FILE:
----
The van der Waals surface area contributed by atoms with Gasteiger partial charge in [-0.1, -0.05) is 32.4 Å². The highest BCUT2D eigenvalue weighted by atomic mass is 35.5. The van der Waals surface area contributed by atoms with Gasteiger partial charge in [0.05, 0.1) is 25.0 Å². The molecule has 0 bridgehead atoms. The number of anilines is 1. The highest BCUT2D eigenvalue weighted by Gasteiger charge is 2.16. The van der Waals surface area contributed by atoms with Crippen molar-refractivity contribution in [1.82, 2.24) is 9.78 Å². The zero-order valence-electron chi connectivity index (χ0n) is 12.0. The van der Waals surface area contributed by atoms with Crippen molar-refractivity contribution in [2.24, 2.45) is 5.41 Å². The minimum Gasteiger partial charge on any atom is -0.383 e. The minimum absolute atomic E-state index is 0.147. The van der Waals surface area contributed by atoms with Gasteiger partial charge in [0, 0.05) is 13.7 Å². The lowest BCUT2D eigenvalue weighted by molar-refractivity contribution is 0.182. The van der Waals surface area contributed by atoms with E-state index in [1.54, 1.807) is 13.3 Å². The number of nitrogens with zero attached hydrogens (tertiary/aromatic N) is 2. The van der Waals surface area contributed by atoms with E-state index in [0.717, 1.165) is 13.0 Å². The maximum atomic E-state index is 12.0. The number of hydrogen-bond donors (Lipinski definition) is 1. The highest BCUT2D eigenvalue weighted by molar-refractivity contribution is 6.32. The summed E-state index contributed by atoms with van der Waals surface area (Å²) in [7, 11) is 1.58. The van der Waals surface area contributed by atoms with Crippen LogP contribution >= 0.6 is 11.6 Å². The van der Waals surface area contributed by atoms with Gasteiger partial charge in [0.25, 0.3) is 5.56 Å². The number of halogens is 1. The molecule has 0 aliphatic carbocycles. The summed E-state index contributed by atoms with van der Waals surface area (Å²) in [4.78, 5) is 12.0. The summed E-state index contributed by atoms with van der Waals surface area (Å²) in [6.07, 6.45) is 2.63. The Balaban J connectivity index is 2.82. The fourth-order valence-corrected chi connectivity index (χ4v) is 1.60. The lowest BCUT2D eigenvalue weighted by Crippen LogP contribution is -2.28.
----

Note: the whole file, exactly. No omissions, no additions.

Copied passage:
The van der Waals surface area contributed by atoms with Gasteiger partial charge in [-0.1, -0.05) is 32.4 Å². The highest BCUT2D eigenvalue weighted by atomic mass is 35.5. The van der Waals surface area contributed by atoms with Gasteiger partial charge in [0.05, 0.1) is 25.0 Å². The molecule has 0 bridgehead atoms. The number of anilines is 1. The highest BCUT2D eigenvalue weighted by Gasteiger charge is 2.16. The van der Waals surface area contributed by atoms with Crippen molar-refractivity contribution in [1.82, 2.24) is 9.78 Å². The zero-order valence-electron chi connectivity index (χ0n) is 12.0. The van der Waals surface area contributed by atoms with Crippen molar-refractivity contribution in [2.24, 2.45) is 5.41 Å². The minimum Gasteiger partial charge on any atom is -0.383 e. The minimum absolute atomic E-state index is 0.147. The van der Waals surface area contributed by atoms with Gasteiger partial charge in [0, 0.05) is 13.7 Å². The lowest BCUT2D eigenvalue weighted by molar-refractivity contribution is 0.182. The van der Waals surface area contributed by atoms with E-state index in [1.54, 1.807) is 13.3 Å². The number of nitrogens with zero attached hydrogens (tertiary/aromatic N) is 2. The van der Waals surface area contributed by atoms with E-state index in [0.717, 1.165) is 13.0 Å². The maximum atomic E-state index is 12.0. The number of hydrogen-bond donors (Lipinski definition) is 1. The highest BCUT2D eigenvalue weighted by molar-refractivity contribution is 6.32. The summed E-state index contributed by atoms with van der Waals surface area (Å²) in [7, 11) is 1.58. The van der Waals surface area contributed by atoms with Crippen LogP contribution >= 0.6 is 11.6 Å². The van der Waals surface area contributed by atoms with Gasteiger partial charge in [0.25, 0.3) is 5.56 Å². The number of halogens is 1. The molecule has 0 aliphatic carbocycles. The summed E-state index contributed by atoms with van der Waals surface area (Å²) in [4.78, 5) is 12.0. The summed E-state index contributed by atoms with van der Waals surface area (Å²) in [6.07, 6.45) is 2.63. The Balaban J connectivity index is 2.82. The fourth-order valence-corrected chi connectivity index (χ4v) is 1.60. The lowest BCUT2D eigenvalue weighted by Crippen LogP contribution is -2.28.